Monday, March 22, 2010

South Florida’s First Ladies Honored

The St. Thomas University School of Law’s Black Law Students Association & Caribbean Law Students Association hosted their Annual Spring Gala this weekend. This year’s program was dedicated to South Florida’s First Ladies. The first ladies honored were V. Lynn Whitfield, City Attorney for the City of North Miami, who was appointed in June 2006, and is the first African American women to hold the position since the City of the North Miami’s incorporation in 1926. The other honoree was the Honorable Barbara Lagoa, Third District Court of Appeal, who was sworn in November 2006, and is the first Hispanic woman to serve as an appellate judge in the history of the State of Florida. This was very disheartening to learn.

The first ladies shared their individual, yet eerily familiar stories of struggle, pain, “lesser than treatment,” self-determination, faith, perseverance, and ultimate success. I sat listening to Ms. Whitfield’s interpretive reading of Langston Hughes famous poem, Mother to Son, and Judge Lagoa’s words of often being mistaken, for a court reporter, a court clerk or a paralegal but rarely considered as actually being “the judge.” I slowly realized that the 1980s slogan “you’ve come a long way baby,” is not true for minority women, and certainly not true for Hispanic women in particular.

Judge Lagoa shared some disturbing statistics regarding the number of women of color that hold judicial positions in the State of Florida. The numbers were extremely low and disappointing. I thought we, in the collective sense, were doing better especially in geographical areas that have a strong concentration of Hispanics like South Florida. Unfortunately, this is one of those instances where perception is not reality. Judge Lagoa’s statistics confirm that Hispanic women are the smallest category of judges in the State of Florida. Ironically, the percentage is so small that Hispanic women judges are almost statistically “insignificant,” which is to say that the number of Hispanic women judges is so small that in terms of statistical regression analysis (the number of Hispanic women judges is so far away from the median or mean of all judges in the State of Florida), that the number of Hispanic women judges is “irrelevant.” It is as if there were no Hispanic women judges. This is shocking. It also means that there is much work to be done.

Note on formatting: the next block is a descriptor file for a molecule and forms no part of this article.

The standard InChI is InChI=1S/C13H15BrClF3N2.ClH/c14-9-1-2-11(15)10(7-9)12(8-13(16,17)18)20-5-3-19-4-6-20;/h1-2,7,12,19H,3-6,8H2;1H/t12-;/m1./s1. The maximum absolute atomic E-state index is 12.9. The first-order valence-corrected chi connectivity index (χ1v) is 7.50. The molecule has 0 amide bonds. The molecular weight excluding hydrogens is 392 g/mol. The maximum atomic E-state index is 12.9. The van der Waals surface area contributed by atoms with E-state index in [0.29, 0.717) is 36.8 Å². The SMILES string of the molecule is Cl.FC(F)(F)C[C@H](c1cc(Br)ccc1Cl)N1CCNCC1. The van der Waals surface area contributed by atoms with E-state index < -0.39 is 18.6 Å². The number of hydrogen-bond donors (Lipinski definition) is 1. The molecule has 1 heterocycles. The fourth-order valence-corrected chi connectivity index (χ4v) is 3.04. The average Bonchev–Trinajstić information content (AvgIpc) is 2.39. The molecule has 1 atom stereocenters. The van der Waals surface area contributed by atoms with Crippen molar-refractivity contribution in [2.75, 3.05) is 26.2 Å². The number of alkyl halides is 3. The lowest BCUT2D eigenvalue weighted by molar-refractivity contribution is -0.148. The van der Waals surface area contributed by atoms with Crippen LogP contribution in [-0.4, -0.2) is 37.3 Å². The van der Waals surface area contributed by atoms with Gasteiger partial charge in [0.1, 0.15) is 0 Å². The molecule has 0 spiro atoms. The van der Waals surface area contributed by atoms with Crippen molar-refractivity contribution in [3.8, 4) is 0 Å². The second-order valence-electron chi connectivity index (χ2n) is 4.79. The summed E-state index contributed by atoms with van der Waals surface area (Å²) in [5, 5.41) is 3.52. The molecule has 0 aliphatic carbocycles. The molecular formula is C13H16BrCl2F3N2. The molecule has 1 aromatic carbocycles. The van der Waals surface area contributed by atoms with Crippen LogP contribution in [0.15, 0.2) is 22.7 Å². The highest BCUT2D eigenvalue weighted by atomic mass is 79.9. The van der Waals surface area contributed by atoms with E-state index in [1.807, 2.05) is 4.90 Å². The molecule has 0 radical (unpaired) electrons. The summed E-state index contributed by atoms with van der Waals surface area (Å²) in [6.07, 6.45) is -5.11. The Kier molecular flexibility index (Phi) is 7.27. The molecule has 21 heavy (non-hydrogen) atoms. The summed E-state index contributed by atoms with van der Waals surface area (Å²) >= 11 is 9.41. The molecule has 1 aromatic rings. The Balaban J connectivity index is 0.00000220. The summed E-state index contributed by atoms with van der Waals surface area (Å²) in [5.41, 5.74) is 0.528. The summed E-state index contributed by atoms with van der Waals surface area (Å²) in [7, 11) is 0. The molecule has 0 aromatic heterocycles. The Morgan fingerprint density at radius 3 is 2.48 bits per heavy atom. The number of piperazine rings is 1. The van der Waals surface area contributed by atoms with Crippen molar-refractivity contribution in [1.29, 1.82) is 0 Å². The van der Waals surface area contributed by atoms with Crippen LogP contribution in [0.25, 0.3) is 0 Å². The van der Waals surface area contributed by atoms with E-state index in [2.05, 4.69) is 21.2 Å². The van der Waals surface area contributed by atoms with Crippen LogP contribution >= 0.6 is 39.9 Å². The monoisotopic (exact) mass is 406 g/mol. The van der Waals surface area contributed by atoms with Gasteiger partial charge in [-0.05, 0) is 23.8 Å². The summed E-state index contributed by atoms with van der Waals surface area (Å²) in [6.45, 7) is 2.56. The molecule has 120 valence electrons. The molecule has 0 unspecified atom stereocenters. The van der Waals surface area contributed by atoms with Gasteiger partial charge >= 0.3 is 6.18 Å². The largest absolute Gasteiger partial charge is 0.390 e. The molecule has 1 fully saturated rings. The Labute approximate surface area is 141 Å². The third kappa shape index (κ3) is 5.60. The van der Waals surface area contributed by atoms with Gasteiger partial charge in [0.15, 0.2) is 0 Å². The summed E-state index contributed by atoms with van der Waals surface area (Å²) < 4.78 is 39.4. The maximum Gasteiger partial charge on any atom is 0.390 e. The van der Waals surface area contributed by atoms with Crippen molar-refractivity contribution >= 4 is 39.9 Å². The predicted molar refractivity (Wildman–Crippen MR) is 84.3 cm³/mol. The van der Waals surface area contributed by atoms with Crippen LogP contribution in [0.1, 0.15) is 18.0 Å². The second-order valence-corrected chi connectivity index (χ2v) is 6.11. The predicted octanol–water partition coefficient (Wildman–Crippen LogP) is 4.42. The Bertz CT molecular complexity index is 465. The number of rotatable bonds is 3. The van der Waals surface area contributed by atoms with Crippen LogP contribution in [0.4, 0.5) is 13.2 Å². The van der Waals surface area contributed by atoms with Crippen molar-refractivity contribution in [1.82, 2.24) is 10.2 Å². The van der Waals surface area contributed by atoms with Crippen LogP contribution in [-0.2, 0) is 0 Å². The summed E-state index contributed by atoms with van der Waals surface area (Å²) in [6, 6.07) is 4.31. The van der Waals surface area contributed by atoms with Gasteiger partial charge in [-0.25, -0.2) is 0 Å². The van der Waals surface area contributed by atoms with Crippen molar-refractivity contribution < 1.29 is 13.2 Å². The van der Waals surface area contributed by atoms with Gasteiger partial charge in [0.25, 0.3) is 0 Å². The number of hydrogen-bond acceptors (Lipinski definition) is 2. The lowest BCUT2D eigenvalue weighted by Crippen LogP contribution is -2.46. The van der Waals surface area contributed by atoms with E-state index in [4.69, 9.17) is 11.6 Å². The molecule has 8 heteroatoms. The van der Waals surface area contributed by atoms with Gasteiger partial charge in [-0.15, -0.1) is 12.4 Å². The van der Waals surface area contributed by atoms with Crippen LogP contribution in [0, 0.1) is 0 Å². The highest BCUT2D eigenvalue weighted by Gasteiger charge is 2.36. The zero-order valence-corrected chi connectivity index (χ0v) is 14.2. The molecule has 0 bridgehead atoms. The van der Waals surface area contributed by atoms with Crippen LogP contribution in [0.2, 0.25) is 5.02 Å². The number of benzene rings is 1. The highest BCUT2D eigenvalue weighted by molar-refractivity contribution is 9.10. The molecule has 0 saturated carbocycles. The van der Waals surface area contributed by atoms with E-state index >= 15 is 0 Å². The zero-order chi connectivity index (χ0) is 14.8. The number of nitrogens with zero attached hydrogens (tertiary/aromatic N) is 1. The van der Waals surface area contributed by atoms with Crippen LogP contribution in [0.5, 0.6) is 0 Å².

As I sat watching the faces of the young law students, soon-to-be-young-attorneys, listening to the speeches they stopped smiling, they sunk into their chairs, and hung their heads almost in despair. In my heart I shouted out to them, “Listen. Learn. Be Determined to Succeed.” And almost like a silent message from my heart to Judge Lagoa, I heard her next words, “my story should not sadden you, it’s a story of achievement. I succeed and so can you.” Yes, I silently applauded, that is the lesson for each of us, and all of us because in the words of Langston Hughes “life for [us] has been no crystal stairs … it's had tacks in it…and splinters…and boards torn up … but don’t you set down on that step … cause you find it’s kinder hard…don’t you give up … you keep climbin’….”

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